Forget Me Not (2010) - Matthew Price does something amazing in this breathtaking little film. The film is set over the course of 24 hours in the life of Will (Tobias Menzies) and Eve (Genevieve O'Reilly) and features London as a stunning backdrop. Romance, drama, realistic dialogue, and brilliant chemistry between its leads, this film is definitely worth watching. But what puts it on this list is the clever and precise job Price does with the costumes. Set over only 24 hours the characters don't really change costumes. But Price shows how with clever layering and use of accessories the costumes can be used to back up the characters, their emotional state, and their overall character arcs throughout the film. I've watched this film at least a couple dozen times and I always manage to catch something new about the costumes. Such an incredible film!

One final note: If you're truly interested in seeing good costume design here are some designers to keep your eye out for --- Colleen Atwood, Lindy Hemming, Marlene Stewart, Edith Head, Walter Plunkett, Adrian, Sandy Powell, and Jenny Beavan. There are others but that will give you a good start. For students who are interested in this subject, I would suggest picking a designer and watching at least 3 of their films and taking note of similarities or characteristics/design signatures that you notice. How does the designer use design to tell the story and tell you about the characters?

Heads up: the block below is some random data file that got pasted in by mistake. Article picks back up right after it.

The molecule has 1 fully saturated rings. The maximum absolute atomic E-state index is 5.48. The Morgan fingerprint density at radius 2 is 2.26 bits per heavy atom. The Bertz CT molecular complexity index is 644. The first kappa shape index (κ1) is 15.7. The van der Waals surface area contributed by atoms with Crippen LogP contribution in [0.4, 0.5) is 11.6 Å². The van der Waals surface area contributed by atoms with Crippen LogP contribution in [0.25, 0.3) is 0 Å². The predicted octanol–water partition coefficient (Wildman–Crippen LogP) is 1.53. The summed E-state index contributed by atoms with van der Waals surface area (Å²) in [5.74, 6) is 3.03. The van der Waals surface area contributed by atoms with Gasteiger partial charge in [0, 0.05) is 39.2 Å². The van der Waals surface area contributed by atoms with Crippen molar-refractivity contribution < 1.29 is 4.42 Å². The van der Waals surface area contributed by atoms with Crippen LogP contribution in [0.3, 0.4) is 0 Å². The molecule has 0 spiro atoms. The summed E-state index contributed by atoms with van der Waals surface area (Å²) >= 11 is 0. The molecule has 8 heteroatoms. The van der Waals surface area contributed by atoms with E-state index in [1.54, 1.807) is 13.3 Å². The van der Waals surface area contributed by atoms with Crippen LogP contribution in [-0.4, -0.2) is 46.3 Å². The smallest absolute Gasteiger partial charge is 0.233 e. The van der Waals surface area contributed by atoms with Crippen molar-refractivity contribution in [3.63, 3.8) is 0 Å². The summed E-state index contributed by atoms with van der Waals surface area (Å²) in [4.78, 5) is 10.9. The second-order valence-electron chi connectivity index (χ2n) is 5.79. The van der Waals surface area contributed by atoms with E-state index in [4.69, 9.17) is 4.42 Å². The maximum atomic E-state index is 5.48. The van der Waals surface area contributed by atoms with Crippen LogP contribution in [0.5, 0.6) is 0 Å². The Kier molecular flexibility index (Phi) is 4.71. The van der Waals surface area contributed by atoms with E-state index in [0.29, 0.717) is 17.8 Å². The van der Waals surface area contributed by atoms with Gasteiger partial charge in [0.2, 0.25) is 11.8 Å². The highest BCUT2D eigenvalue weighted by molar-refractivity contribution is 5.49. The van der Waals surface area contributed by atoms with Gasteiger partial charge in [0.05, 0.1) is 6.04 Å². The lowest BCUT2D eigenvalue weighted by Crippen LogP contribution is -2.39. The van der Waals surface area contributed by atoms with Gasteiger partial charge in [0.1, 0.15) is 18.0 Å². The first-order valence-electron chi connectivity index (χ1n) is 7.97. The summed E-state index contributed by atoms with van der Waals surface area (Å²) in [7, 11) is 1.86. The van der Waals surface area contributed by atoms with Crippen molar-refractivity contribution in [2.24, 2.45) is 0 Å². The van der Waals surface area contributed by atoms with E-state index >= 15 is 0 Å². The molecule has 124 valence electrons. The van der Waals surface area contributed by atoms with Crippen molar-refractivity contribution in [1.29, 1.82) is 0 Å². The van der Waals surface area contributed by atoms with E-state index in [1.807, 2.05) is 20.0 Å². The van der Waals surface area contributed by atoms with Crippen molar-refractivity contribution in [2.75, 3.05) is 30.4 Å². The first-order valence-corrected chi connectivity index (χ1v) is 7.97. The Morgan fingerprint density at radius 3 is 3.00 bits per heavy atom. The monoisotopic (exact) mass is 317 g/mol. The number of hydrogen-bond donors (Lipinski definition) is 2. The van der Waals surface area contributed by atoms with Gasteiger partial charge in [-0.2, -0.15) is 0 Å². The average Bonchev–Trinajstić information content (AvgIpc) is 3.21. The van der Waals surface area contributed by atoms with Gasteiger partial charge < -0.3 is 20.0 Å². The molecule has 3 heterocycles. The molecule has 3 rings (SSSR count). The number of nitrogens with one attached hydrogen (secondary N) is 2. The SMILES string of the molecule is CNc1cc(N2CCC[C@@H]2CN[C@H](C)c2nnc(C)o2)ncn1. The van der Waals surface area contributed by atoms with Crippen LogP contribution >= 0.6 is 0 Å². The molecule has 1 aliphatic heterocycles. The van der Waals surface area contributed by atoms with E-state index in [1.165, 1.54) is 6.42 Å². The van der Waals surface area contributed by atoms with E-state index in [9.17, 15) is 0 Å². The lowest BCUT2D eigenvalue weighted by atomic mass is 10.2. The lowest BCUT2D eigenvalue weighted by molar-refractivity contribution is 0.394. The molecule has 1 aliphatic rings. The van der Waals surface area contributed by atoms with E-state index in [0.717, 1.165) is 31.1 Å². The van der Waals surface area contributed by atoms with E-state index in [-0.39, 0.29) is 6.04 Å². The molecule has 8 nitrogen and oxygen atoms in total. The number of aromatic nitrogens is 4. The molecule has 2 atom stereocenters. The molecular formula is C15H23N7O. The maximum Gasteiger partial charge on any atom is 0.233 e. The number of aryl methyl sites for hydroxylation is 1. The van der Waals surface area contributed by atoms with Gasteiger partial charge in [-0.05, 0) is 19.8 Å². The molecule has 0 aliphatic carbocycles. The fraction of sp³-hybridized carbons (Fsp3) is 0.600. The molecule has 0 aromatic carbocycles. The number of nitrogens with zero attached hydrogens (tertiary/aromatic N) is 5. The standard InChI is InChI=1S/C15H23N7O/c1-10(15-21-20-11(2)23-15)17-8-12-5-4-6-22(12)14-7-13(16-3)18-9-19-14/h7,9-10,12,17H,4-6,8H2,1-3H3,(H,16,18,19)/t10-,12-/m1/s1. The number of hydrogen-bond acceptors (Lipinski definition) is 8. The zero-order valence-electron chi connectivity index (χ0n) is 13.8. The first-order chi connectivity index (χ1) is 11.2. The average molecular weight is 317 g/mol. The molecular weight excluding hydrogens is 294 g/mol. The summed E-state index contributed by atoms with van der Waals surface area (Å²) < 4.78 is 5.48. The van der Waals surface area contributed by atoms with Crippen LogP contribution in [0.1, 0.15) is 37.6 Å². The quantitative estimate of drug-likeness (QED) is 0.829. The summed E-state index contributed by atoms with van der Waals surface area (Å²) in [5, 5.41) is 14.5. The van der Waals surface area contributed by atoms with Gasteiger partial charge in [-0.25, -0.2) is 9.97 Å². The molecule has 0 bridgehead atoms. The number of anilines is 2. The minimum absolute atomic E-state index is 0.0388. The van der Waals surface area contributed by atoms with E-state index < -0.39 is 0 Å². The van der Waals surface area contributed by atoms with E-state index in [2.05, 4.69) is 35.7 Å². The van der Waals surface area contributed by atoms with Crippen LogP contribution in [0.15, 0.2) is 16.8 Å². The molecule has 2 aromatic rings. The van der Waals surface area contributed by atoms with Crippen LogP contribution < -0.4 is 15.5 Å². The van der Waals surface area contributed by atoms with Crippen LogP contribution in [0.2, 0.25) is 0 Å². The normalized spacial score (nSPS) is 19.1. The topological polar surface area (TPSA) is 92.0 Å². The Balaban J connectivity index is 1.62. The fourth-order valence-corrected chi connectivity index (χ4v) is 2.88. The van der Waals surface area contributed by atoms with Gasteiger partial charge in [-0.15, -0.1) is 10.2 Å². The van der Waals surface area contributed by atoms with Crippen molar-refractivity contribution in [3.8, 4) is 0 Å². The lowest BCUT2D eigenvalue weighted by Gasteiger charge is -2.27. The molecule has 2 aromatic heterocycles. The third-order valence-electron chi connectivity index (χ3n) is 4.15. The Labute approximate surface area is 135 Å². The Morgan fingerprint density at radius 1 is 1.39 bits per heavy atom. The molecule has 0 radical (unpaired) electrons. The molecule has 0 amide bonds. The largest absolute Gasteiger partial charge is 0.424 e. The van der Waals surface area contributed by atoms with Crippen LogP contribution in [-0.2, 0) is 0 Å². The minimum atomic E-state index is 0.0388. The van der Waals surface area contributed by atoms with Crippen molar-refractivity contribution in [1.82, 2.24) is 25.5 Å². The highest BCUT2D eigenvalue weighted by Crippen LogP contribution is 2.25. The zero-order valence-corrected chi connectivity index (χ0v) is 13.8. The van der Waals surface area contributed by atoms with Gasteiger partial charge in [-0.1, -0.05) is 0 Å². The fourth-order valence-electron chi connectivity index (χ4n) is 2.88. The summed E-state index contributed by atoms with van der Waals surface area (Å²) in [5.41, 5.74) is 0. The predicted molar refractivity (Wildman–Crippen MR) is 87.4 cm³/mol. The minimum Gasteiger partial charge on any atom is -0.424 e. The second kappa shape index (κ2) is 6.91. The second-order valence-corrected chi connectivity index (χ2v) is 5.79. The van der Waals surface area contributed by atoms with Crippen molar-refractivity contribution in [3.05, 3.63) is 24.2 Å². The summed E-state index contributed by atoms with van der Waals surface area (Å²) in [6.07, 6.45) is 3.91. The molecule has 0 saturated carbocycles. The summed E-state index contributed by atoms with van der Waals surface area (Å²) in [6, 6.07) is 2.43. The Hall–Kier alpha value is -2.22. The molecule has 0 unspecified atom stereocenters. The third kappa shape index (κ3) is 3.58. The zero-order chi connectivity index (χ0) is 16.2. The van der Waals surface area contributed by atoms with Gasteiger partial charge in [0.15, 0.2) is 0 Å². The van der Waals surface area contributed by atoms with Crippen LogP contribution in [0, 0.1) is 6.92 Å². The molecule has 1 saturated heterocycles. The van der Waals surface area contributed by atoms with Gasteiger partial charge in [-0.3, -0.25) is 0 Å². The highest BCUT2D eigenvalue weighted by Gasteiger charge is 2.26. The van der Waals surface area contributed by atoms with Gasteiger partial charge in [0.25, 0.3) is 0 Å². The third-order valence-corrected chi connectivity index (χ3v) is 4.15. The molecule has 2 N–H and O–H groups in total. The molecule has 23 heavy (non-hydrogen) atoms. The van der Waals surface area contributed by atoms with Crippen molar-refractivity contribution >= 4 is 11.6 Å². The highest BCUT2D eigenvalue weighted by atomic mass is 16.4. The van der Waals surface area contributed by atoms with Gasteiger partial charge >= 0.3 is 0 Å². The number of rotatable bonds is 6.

I hope you enjoyed this, I had fun putting it together. But I'm also interested in films that you think should be included in this list. If you have an idea let me know in the comments. :)


  1. i like what u written here, it help me a lot since im studying in costume now , thanks for putting this up!

    1. I'm glad you enjoyed it! Thanks for reading. :)